For the above queries, or more specifically, the FOR SHARE and FOR UPDATE clauses, we can add two more options. The first one is NOWAIT. This option prevents the query from waiting for locked rows to be released and throws an error if it fails to retrieve the data immediately. The second option is SKIP LOCKED. It causes the query to retrieve only those rows that are not currently locked by another transaction.

Examples of using these options are as follows:

SELECT * FROM user WHERE first_name = 'John' FOR UPDATE NOWAIT
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Dead locks

With pessimistic locking, you may encounter a situation where multiple threads attempt to retrieve and lock the same row. If the row is not released within a specified time (default is 50 seconds in MySQL), waiting transactions will throw an error:
[40001][1205] Lock wait timeout exceeded; try restarting transaction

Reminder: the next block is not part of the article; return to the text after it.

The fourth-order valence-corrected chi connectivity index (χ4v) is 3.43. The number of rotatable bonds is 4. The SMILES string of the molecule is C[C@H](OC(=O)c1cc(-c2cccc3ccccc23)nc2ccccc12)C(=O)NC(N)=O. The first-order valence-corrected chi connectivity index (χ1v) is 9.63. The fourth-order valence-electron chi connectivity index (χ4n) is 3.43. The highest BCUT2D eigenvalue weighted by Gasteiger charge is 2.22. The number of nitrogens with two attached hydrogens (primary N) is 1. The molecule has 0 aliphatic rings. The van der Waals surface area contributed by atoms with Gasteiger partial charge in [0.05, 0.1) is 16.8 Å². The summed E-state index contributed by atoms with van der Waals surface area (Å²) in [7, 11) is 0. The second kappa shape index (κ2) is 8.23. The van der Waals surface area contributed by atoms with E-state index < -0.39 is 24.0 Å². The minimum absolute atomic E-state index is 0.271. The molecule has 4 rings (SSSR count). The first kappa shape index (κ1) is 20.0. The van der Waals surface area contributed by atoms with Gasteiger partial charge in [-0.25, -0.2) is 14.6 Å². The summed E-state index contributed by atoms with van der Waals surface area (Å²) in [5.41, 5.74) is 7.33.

Optimistic Locking

Optimistic locking is not a feature of MySQL. This is a strategy where we take the version number of a record and check if it has changed when the data is updated. For example, let's say our account table has an additional column - version.

id company_id balance version
1 1 100 1

We retrieve a record from the database using a select query:

SELECT * FROM account WHERE id = 1;
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Then, when we want to update the record, we use the version column, for example:

UPDATE account SET balance = balance - 70, version = version + 1 WHERE id = 1 AND version = 1
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In the UPDATE clause, in WHERE section, we use the version number retrieved in the select query.

The above approach ensures that if another thread updated the record after we retrieved it from the database, our update will fail because the version number will be different. This is the essence of the optimistic locking - if the number of updated rows is 1, we can consider the operation successful. If no rows were updated, we can for example handle this situation by throwing an exception in our application or handling it differently.